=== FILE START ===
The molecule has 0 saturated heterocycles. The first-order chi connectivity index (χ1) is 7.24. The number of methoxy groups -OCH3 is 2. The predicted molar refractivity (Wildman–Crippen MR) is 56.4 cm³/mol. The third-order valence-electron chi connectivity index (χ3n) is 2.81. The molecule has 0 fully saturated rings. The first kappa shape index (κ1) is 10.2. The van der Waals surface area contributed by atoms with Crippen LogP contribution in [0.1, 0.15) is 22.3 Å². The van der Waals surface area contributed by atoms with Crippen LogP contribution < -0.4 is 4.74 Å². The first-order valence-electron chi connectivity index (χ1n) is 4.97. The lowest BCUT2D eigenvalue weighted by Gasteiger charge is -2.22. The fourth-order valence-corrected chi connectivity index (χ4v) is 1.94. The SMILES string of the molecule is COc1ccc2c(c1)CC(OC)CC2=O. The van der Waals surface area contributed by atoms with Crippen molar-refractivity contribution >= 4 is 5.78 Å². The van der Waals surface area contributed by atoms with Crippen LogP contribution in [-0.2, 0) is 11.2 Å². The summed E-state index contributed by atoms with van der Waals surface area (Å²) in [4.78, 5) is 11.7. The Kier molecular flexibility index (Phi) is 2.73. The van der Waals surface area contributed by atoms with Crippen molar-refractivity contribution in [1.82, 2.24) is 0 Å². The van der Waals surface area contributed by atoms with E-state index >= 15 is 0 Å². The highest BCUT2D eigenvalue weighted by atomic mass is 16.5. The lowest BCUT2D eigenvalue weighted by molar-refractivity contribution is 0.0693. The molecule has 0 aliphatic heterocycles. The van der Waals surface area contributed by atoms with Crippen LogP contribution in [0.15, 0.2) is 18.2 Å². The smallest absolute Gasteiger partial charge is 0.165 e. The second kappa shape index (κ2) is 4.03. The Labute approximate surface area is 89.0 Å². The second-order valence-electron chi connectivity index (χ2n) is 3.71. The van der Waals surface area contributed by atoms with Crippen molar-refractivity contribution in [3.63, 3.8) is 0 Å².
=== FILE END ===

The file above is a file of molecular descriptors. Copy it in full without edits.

The molecule has 0 saturated heterocycles. The first-order chi connectivity index (χ1) is 7.24. The number of methoxy groups -OCH3 is 2. The predicted molar refractivity (Wildman–Crippen MR) is 56.4 cm³/mol. The third-order valence-electron chi connectivity index (χ3n) is 2.81. The molecule has 0 fully saturated rings. The first kappa shape index (κ1) is 10.2. The van der Waals surface area contributed by atoms with Crippen LogP contribution in [0.1, 0.15) is 22.3 Å². The van der Waals surface area contributed by atoms with Crippen LogP contribution < -0.4 is 4.74 Å². The first-order valence-electron chi connectivity index (χ1n) is 4.97. The lowest BCUT2D eigenvalue weighted by Gasteiger charge is -2.22. The fourth-order valence-corrected chi connectivity index (χ4v) is 1.94. The SMILES string of the molecule is COc1ccc2c(c1)CC(OC)CC2=O. The van der Waals surface area contributed by atoms with Crippen molar-refractivity contribution >= 4 is 5.78 Å². The van der Waals surface area contributed by atoms with Crippen LogP contribution in [-0.2, 0) is 11.2 Å². The summed E-state index contributed by atoms with van der Waals surface area (Å²) in [4.78, 5) is 11.7. The Kier molecular flexibility index (Phi) is 2.73. The van der Waals surface area contributed by atoms with Crippen molar-refractivity contribution in [1.82, 2.24) is 0 Å². The van der Waals surface area contributed by atoms with E-state index >= 15 is 0 Å². The highest BCUT2D eigenvalue weighted by atomic mass is 16.5. The lowest BCUT2D eigenvalue weighted by molar-refractivity contribution is 0.0693. The molecule has 0 aliphatic heterocycles. The van der Waals surface area contributed by atoms with Crippen LogP contribution in [0.15, 0.2) is 18.2 Å². The smallest absolute Gasteiger partial charge is 0.165 e. The second kappa shape index (κ2) is 4.03. The Labute approximate surface area is 89.0 Å². The second-order valence-electron chi connectivity index (χ2n) is 3.71. The van der Waals surface area contributed by atoms with Crippen molar-refractivity contribution in [3.63, 3.8) is 0 Å².